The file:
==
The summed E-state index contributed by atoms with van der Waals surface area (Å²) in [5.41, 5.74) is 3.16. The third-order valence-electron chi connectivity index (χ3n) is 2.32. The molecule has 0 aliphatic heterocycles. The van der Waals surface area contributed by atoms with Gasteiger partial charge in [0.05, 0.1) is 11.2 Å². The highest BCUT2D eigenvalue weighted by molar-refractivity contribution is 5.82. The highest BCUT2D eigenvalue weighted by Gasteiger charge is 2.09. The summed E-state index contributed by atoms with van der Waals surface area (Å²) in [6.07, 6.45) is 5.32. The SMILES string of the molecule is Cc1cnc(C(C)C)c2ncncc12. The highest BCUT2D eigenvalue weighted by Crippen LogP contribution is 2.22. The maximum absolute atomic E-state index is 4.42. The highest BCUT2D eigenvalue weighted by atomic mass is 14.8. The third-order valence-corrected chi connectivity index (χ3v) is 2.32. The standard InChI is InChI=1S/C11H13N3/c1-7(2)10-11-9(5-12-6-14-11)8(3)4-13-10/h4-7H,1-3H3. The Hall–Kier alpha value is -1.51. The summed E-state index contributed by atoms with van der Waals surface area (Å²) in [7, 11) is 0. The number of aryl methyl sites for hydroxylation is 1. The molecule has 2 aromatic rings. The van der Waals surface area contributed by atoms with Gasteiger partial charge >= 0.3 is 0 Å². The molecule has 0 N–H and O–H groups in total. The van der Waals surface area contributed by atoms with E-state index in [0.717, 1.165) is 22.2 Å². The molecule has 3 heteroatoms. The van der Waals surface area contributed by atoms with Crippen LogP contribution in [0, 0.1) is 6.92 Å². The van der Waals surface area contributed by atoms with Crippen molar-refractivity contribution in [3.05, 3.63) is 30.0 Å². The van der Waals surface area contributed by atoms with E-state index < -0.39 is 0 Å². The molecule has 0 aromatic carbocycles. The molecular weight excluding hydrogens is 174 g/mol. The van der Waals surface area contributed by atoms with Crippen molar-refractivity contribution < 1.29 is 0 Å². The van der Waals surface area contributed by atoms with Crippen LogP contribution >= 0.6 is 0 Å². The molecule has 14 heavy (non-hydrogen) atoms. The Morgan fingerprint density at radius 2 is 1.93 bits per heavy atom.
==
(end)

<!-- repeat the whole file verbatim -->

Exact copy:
The summed E-state index contributed by atoms with van der Waals surface area (Å²) in [5.41, 5.74) is 3.16. The third-order valence-electron chi connectivity index (χ3n) is 2.32. The molecule has 0 aliphatic heterocycles. The van der Waals surface area contributed by atoms with Gasteiger partial charge in [0.05, 0.1) is 11.2 Å². The highest BCUT2D eigenvalue weighted by molar-refractivity contribution is 5.82. The highest BCUT2D eigenvalue weighted by Gasteiger charge is 2.09. The summed E-state index contributed by atoms with van der Waals surface area (Å²) in [6.07, 6.45) is 5.32. The SMILES string of the molecule is Cc1cnc(C(C)C)c2ncncc12. The highest BCUT2D eigenvalue weighted by Crippen LogP contribution is 2.22. The maximum absolute atomic E-state index is 4.42. The highest BCUT2D eigenvalue weighted by atomic mass is 14.8. The third-order valence-corrected chi connectivity index (χ3v) is 2.32. The standard InChI is InChI=1S/C11H13N3/c1-7(2)10-11-9(5-12-6-14-11)8(3)4-13-10/h4-7H,1-3H3. The Hall–Kier alpha value is -1.51. The summed E-state index contributed by atoms with van der Waals surface area (Å²) in [7, 11) is 0. The number of aryl methyl sites for hydroxylation is 1. The molecule has 2 aromatic rings. The van der Waals surface area contributed by atoms with Gasteiger partial charge >= 0.3 is 0 Å². The molecule has 0 N–H and O–H groups in total. The van der Waals surface area contributed by atoms with E-state index in [0.717, 1.165) is 22.2 Å². The molecule has 3 heteroatoms. The van der Waals surface area contributed by atoms with Crippen LogP contribution in [0, 0.1) is 6.92 Å². The van der Waals surface area contributed by atoms with Crippen molar-refractivity contribution in [3.05, 3.63) is 30.0 Å². The van der Waals surface area contributed by atoms with E-state index < -0.39 is 0 Å². The molecule has 0 aromatic carbocycles. The molecular weight excluding hydrogens is 174 g/mol. The van der Waals surface area contributed by atoms with Crippen molar-refractivity contribution < 1.29 is 0 Å². The van der Waals surface area contributed by atoms with Crippen LogP contribution >= 0.6 is 0 Å². The molecule has 14 heavy (non-hydrogen) atoms. The Morgan fingerprint density at radius 2 is 1.93 bits per heavy atom.